Luke 18:9-14 (RSV) He also told this parable to some who trusted in themselves that they were righteous and despised others: [10] “Two men went up into the temple to pray, one a Pharisee and the other a tax collector. [11] The Pharisee stood and prayed thus with himself, `God, I thank thee that I am not like other men, extortioners, unjust, adulterers, or even like this tax collector. [12] I fast twice a week, I give tithes of all that I get.’ [13] But the tax collector, standing far off, would not even lift up his eyes to heaven, but beat his breast, saying, `God, be merciful to me a sinner!’ [14] I tell you, this man went down to his house justified rather than the other; for every one who exalts himself will be humbled, but he who humbles himself will be exalted.”
*
Matthew 7:3-5 Why do you see the speck that is in your brother’s eye, but do not notice the log that is in your own eye? [4] Or how can you say to your brother, `Let me take the speck out of your eye,’ when there is the log in your own eye? [5] You hypocrite, first take the log out of your own eye, and then you will see clearly to take the speck out of your brother’s eye.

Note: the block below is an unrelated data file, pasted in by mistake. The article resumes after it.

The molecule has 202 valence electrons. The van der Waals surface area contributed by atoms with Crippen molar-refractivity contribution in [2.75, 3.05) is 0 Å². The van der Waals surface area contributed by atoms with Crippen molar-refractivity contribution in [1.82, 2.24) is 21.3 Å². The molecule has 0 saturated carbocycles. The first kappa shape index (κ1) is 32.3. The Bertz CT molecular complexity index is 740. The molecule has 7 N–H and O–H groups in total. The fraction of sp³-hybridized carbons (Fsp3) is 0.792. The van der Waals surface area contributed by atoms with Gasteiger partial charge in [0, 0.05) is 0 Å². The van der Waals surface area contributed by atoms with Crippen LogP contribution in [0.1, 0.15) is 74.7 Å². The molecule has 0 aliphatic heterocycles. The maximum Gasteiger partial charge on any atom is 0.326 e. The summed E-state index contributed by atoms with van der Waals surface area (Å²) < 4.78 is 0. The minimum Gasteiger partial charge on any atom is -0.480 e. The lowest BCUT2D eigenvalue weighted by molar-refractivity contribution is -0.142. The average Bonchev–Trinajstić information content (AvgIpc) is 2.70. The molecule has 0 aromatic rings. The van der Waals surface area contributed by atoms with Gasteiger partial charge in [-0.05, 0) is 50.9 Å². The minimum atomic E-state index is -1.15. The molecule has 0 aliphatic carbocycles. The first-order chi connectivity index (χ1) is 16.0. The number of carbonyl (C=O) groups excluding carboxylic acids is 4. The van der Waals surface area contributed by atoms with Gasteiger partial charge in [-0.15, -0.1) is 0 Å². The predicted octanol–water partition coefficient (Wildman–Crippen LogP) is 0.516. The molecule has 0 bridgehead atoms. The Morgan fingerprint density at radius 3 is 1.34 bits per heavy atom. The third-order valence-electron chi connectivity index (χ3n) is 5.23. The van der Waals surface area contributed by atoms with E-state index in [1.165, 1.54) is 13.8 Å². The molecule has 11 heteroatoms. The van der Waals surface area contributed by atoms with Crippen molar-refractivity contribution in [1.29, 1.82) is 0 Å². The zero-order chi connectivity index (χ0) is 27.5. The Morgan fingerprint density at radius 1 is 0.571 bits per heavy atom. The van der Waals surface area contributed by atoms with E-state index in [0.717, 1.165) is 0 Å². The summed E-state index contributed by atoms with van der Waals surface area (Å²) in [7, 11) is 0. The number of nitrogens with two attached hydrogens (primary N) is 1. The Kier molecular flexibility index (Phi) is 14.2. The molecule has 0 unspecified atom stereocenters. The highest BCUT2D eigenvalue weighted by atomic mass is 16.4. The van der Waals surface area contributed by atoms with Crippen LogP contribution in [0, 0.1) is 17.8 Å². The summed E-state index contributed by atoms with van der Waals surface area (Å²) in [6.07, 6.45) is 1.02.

*
1 Samuel 16:7 But the LORD said to Samuel, “. . . the LORD sees not as man sees; man looks on the outward appearance, but the LORD looks on the heart.”
*
Most [who receive on the tongue] are orthodox. But most of those who are schismatic or quasi-schismatic receive on the tongue, because that was how the Old Mass did it. So there is a significant correlation, but not a necessary one. Sometimes the holier-than-thou bit works the other way, too [folks looking down on those who receive on the tongue]. It’s equal parts sad and maddening. It seems simple enough, but no, we have to have the “judges” (in all camps) looking down their arrogant noses at others. We all need to get past all that stupidity and concentrate on our own sins and spiritual life.
*
As I understand it, at the Last Supper, Jesus would have passed around bread something like pita bread, and so they all touched it before eating.
*